The latest ETS Talk webinar focused on the challenges associated with the implementation of the Emissions Trading System for road transport and buildings (ETS2) in the EU policy mix.

The online workshop, which was organised by Life ETX partner ZERO, focused on the implementation challenges of ETS2, also provided valuable insight into the example of Germany, comparing the ETS2 with the German system of carbon trading for the non-ETS sectors.

Jakob Graichen of the Öko Institute explained that  the climate policy architecture of the European Union consists of elements of different nature. On the one hand, we have the Emissions Trading System (ETS), which is an EU-wide direct implementation mechanism that goes beyond 2030. On the other hand, there is the Effort Sharing Regulation (ESR) and the Land Use, Land-Use Change and Forestry (LULUCF) Regulation with country specific target systems for 2030.

In this sense, the “EU ETS was much easier to regulate and to reduce emissions with single measures”. However, the ETS2 is important as emissions under ESR – which comprise road transport, buildings, non-ETS industries and agriculture sectors – have not decreased enough to reach the EU’s climate targets. The ETS2 will address all these sectors except agriculture.

This means that the ETS2 can play an important role in the policy mix, but Graichen mentioned that the emission reductions triggered by ETS2 significantly differ from those in the original ETS. This is because there is a limited role for “clean dispatch” (i.e. the prioritisation of cleaner, low-carbon energy sources) but a significant one for the decommissioning of high-carbon assets. Moreover, this can also result in substantial system effects, such as the impact of including buildings and road transport on demand in these sectors and whether it is met by clean energy or dirty fossil fuels.

“ETS2 should not be the only driver to cut emissions in road transport and heating, we always need to have other measures and help those most affected,” Graichen emphasised, concluding that “we need more commitment and stronger policies to bring emissions down” and ETS2 is a way forward “but it’s not going to solve all our problems”.

German lessons

Anne Gläser, from Germanwatch, elaborated on the German emissions trading system for heat and road transport diving into some lessons learned from its implementation that could benefit the roll out ETS2.

The German ETS was launched in January 2021 and encompasses road transport, buildings and process heat in small industries. It is an upstream system, which means distributing companies are charged the carbon price. Gläser highlighted that  one of the most important features of the German system is that it has yearly rising fixed prices until 2025, instead of having a fixed cap with prices subject to supply and demand.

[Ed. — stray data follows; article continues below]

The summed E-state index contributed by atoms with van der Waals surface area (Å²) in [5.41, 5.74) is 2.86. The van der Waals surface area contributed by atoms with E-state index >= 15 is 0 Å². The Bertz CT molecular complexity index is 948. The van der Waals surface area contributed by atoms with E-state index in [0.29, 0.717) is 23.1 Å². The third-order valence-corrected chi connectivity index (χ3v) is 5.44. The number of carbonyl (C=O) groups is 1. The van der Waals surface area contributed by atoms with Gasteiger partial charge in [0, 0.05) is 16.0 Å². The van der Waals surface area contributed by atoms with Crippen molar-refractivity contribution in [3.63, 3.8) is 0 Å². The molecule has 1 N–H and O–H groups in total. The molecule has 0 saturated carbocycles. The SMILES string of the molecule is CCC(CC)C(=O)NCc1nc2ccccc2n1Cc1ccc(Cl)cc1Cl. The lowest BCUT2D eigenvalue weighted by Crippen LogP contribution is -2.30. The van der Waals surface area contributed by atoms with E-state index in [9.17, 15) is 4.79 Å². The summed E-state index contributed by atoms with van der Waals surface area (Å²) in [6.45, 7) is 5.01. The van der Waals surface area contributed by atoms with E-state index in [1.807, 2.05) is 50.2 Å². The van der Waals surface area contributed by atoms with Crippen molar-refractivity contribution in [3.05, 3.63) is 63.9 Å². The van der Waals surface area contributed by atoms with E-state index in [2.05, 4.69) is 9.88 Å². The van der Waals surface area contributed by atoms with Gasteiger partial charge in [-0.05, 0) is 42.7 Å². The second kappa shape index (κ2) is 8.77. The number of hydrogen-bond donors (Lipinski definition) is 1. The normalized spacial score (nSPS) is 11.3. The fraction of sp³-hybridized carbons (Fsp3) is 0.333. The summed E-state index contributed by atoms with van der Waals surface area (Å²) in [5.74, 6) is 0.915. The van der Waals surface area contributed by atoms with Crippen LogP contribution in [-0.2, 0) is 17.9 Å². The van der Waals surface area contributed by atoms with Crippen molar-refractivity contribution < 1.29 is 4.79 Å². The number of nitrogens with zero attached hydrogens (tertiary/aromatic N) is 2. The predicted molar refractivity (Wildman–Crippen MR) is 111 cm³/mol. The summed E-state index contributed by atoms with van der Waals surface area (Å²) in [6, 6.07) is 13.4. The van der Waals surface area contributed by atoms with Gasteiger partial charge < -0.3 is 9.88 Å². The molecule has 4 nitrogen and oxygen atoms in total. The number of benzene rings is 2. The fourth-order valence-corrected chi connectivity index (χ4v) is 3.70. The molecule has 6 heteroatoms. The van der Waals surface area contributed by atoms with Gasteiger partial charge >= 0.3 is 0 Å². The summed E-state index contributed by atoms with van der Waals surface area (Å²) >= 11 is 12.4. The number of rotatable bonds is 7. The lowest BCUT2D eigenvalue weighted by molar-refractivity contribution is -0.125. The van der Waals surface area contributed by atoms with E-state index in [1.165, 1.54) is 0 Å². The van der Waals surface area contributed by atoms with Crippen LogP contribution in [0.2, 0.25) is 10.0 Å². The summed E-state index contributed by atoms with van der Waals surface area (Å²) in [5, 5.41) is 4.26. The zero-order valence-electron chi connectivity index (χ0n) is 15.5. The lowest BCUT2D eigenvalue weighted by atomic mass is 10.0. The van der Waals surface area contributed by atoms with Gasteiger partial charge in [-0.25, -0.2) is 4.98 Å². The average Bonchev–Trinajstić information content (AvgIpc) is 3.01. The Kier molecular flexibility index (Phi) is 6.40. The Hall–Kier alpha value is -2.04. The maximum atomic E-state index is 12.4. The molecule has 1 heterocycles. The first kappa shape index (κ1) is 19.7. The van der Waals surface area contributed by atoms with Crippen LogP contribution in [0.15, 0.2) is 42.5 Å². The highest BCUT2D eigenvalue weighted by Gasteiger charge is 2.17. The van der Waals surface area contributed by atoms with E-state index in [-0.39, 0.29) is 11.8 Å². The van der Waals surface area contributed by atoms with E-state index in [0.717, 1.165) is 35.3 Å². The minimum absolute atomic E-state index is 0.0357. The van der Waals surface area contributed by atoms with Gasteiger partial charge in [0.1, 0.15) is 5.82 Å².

However, due to the high energy prices of 2022, the German Government decided to postpone the planned carbon price increase in October 2022. In view of counteracting the steering effect of the existing carbon price, the Governement also implemented a number of relief measures such as fuel discount and energy price lump sum. Gläser considers that the steering effect was not substantial enough to apply these measures, which were heavily criticised.

Starting off with a low carbon price fostered social acceptance with no public outcry and little media coverage, Gläser added. Furthermore, the fixed prices fostered predictability and also social acceptability because it prevented the escalation of prices, therefore providing security in investments  However, with fixed prices and no hard cap, the policy mix is crucial, Gläser observed. This involves a combination of carbon pricing, regulatory law and support schemes in order to reach the desired level of environmental targets, she suggested. 

“What we see in Germany is that we have low carbon prices but the complementary measures are still weak, for example in the transport and building sector, so we are missing the climate targets,” Gläser noted. There is also the problem that high prices might entail the risk of political intervention, such as what happened with the postponement of the increase of the carbon price, because there is political pressure to keep prices low.

When it comes to the use of funds, all revenues go to a dedicated climate fund to finance support programmes for building renovation and electric cars. This measure is controversial as there is the question of whether revenues should be used to benefit directly those who pay or whether it should go to supporting the vulnerable and general decarbonisations, Gläser mentioned. Some people argue that revenues should be returned to individuals as a “climate dividend” and others that it should be used to provide financial assistance to those who may be adversely affected by higher carbon prices.

There is also a discussion on climate dividend around lump sum payments to individuals or adjusting payments according to income, to benefit lower income individuals that should receive more assistance: “These issues around revenue use can cause social acceptability problems around higher carbon prices,” she pointed out.

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